miRNAs have emerged as master regulators of cancer-related events. miRNA dysregulation also occurs in Kaposi sarcoma (KS). Exploring the roles of KS-associated miRNAs should help to identify novel angiogenesis and lymphangiogenesis pathways. In the present study, we show that Kaposi sarcoma-associated herpesvirus (KSHV), the etiological agent of KS, induces global miRNA changes in lymphatic endothelial cells (LECs). Specifically, the miR-221/miR-222 cluster is down-regulated, whereas miR-31 is up-regulated. Both latent nuclear antigen (LANA) and Kaposin B repress the expression of the miR-221/miR-222 cluster, which results in an increase of endothelial cell (EC) migration. In contrast, miR-31 stimulates EC migration, so depletion of miR-31 in KSHV-transformed ECs reduces cell motility. Analysis of the putative miRNA targets among KSHV-affected genes showed that ETS2 and ETS1 are the downstream targets of miR-221 and miR-222, respectively. FAT4 is one of the direct targets of miR-31. Overexpression of ETS1 or ETS2 alone is sufficient to induce EC migration, whereas a reduction in FAT4 enhances EC motility. Our results show that KSHV regulates multiple miRNA-mRNA networks to enhance EC motility, which eventually contributes to KS progression by promoting the spread of malignant KS progenitor cells. Targeting KSHV-regulated miRNAs or genes might allow the development of novel therapeutic strategies that induce angiogenesis or allow the treatment of pathogenic (lymph)angiogenesis.

Kaposi sarcoma-associated herpesvirus (KSHV) was identified in 1994.1  KSHV is also associated with 2 other human B-cell leukemias, primary effusion lymphoma (PEL) and multicentric Castleman disease.2  Kaposi sarcoma (KS) is one of the few human cancers derived from a lymphatic endothelial cell (LEC) lineage,3,4  and typically appears as colored lesions or patches on the skin, although it can spread to internal organs.2  This disease has been recognized as a highly disseminated and angiogenic tumor.4  Analyzing KSHV clonality at different stages of KS has shown that KS begins as a polyclonal disease and then evolves into a mono/oligoclonal disease involving infected spindle cells.5  This model therefore implies that the spreading of a few malignant spindle cells in patients' bodies occurs during tumor progression. Moreover, distal metastasis, such as pulmonary KS, can be observed in AIDS-KS patients and causes diffused lung disease. Tumor cells of KSHV-associated B-cell neoplasias (PEL and multicentric Castleman disease) are also able to migrate into body cavities.6  The ability of KSHV to induce cell migration and invasion is therefore important to disease progression.

In vitro, KSHV infects both micro- and macrovascular endothelial cells (ECs), and these cells are useful when studying the role of KSHV in the pathogenesis of KS.7,8  KSHV has also become a powerful tool that aids in the study of EC biology.9  KSHV infects both LECs and blood vessel ECs (BECs) of microvascular origin in vitro.3,4  After infection, KSHV stimulates EC invasiveness by inducing extracellular matrix metalloproteinases (MMPs) such as MMP-1, MMP-2, and MMP-9.10  Because the majority of cells in KS lesions and in KSHV-infected ECs are latently infected by KSHV,4  viral latent proteins may, at least in part, contribute to the invasiveness of KSHV-infected cells. We have shown recently that K15M is a KSHV latent protein capable of inducing cell migration and invasion.11  Studies investigating whether other latent viral proteins also contribute to cell motility and how these genes achieve such an effect not only represent important research fields in KSHV biology, but also enhance our understanding of the regulation of (lymph)angiogenesis.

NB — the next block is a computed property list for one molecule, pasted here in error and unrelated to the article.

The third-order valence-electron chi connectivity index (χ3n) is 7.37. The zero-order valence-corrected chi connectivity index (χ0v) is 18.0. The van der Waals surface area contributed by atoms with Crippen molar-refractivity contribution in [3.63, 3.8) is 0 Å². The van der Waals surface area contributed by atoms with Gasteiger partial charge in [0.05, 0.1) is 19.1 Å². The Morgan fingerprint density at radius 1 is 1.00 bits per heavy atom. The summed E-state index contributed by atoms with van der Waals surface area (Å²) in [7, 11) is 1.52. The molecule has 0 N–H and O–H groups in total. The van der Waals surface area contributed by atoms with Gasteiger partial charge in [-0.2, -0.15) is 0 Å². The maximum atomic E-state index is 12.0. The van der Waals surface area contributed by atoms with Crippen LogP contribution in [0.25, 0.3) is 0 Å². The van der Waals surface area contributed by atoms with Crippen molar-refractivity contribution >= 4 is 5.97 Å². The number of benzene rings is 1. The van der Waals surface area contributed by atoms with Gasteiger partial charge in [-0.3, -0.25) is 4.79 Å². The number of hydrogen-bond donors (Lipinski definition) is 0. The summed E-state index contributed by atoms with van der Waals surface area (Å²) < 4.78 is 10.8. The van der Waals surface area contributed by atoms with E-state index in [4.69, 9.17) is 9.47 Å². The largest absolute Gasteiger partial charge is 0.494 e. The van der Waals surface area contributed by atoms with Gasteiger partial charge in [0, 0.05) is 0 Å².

miRNAs are small RNAs 18-24 nucleotides in length that have emerged as master regulators of cell-lineage differentiation and also as key modulators of cancer.12  Such miRNAs have also been linked to angiogenesis, which is crucial to tumor formation and metastasis. For example, miR-221 and miR-222, which are encoded from the same miRNA cluster, can modulate the angiogenic properties of HUVECs by targeting c-Kit.13  Furthermore, miR-221 and miR-222 are able to reduce indirectly the expression of NOS3, another important factor associated with EC function.14  KSHV also manipulates the expression of cellular miRNAs.15,16  In KS and PEL, tumor-suppressor miRNAs such as miR-221, miR-222, and the let-7 family are underrepresented.16  By comparing primary patient biopsies with well-established culture and mouse tumor models, it was found that the pre-miRNA signatures delineate the various stages of HUVEC transformation.15  Loss of miR-221 and gain of miR-15 expression induce the transition of cells from merely immortalized to fully tumorigenic HUVECs.15  A recent study showed that the K13 vFLIP protein of KSHV is able to suppress CXCR4 expression by up-regulating miR-146a in HUVECs.17  We have contributed to this field by showing that the K15 protein of KSHV up-regulates miR-21 and miR-31 expression via its SH2-binding motif, which then induces cell migration and invasion.11 

In the present study, we explored the genes and miRNAs involved in KSHV-induced cell motility and found that KSHV creates a tumor genotype in infected LECs and manipulates both mRNA and miRNA levels to stimulate cell migration. Furthermore, novel miRNA-target gene networks were identified by tandem array analysis and wetlab validation.